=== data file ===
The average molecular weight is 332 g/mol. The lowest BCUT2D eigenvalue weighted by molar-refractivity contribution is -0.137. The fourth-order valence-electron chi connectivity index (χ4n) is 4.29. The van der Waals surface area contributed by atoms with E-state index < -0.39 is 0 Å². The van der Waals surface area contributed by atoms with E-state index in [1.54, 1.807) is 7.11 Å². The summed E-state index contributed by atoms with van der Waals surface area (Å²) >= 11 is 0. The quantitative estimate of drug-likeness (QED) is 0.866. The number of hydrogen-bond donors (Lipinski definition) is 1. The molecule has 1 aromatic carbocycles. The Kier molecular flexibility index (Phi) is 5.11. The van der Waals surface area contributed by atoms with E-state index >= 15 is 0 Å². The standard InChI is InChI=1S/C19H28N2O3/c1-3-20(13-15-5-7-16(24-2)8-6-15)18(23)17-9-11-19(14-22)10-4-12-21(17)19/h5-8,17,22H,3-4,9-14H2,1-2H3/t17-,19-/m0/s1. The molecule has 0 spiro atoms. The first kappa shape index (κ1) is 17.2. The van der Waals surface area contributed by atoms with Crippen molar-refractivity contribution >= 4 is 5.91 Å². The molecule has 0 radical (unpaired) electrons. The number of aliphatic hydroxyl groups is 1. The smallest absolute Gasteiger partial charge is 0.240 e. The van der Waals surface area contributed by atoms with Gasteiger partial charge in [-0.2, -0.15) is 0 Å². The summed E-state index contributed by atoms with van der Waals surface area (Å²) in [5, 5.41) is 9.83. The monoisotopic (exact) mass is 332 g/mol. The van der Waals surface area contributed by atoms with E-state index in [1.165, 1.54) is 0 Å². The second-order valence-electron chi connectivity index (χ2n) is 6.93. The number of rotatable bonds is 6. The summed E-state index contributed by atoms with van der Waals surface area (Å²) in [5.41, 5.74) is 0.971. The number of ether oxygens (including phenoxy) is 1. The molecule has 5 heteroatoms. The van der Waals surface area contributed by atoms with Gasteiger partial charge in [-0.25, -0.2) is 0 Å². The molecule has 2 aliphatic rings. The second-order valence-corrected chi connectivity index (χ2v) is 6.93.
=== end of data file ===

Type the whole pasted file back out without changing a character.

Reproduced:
The average molecular weight is 332 g/mol. The lowest BCUT2D eigenvalue weighted by molar-refractivity contribution is -0.137. The fourth-order valence-electron chi connectivity index (χ4n) is 4.29. The van der Waals surface area contributed by atoms with E-state index < -0.39 is 0 Å². The van der Waals surface area contributed by atoms with E-state index in [1.54, 1.807) is 7.11 Å². The summed E-state index contributed by atoms with van der Waals surface area (Å²) >= 11 is 0. The quantitative estimate of drug-likeness (QED) is 0.866. The number of hydrogen-bond donors (Lipinski definition) is 1. The molecule has 1 aromatic carbocycles. The Kier molecular flexibility index (Phi) is 5.11. The van der Waals surface area contributed by atoms with E-state index >= 15 is 0 Å². The standard InChI is InChI=1S/C19H28N2O3/c1-3-20(13-15-5-7-16(24-2)8-6-15)18(23)17-9-11-19(14-22)10-4-12-21(17)19/h5-8,17,22H,3-4,9-14H2,1-2H3/t17-,19-/m0/s1. The molecule has 0 spiro atoms. The first kappa shape index (κ1) is 17.2. The van der Waals surface area contributed by atoms with Crippen molar-refractivity contribution >= 4 is 5.91 Å². The molecule has 0 radical (unpaired) electrons. The number of aliphatic hydroxyl groups is 1. The smallest absolute Gasteiger partial charge is 0.240 e. The van der Waals surface area contributed by atoms with Gasteiger partial charge in [-0.2, -0.15) is 0 Å². The summed E-state index contributed by atoms with van der Waals surface area (Å²) in [5, 5.41) is 9.83. The monoisotopic (exact) mass is 332 g/mol. The van der Waals surface area contributed by atoms with E-state index in [1.165, 1.54) is 0 Å². The second-order valence-electron chi connectivity index (χ2n) is 6.93. The number of rotatable bonds is 6. The summed E-state index contributed by atoms with van der Waals surface area (Å²) in [5.41, 5.74) is 0.971. The number of ether oxygens (including phenoxy) is 1. The molecule has 5 heteroatoms. The van der Waals surface area contributed by atoms with Gasteiger partial charge in [-0.25, -0.2) is 0 Å². The molecule has 2 aliphatic rings. The second-order valence-corrected chi connectivity index (χ2v) is 6.93.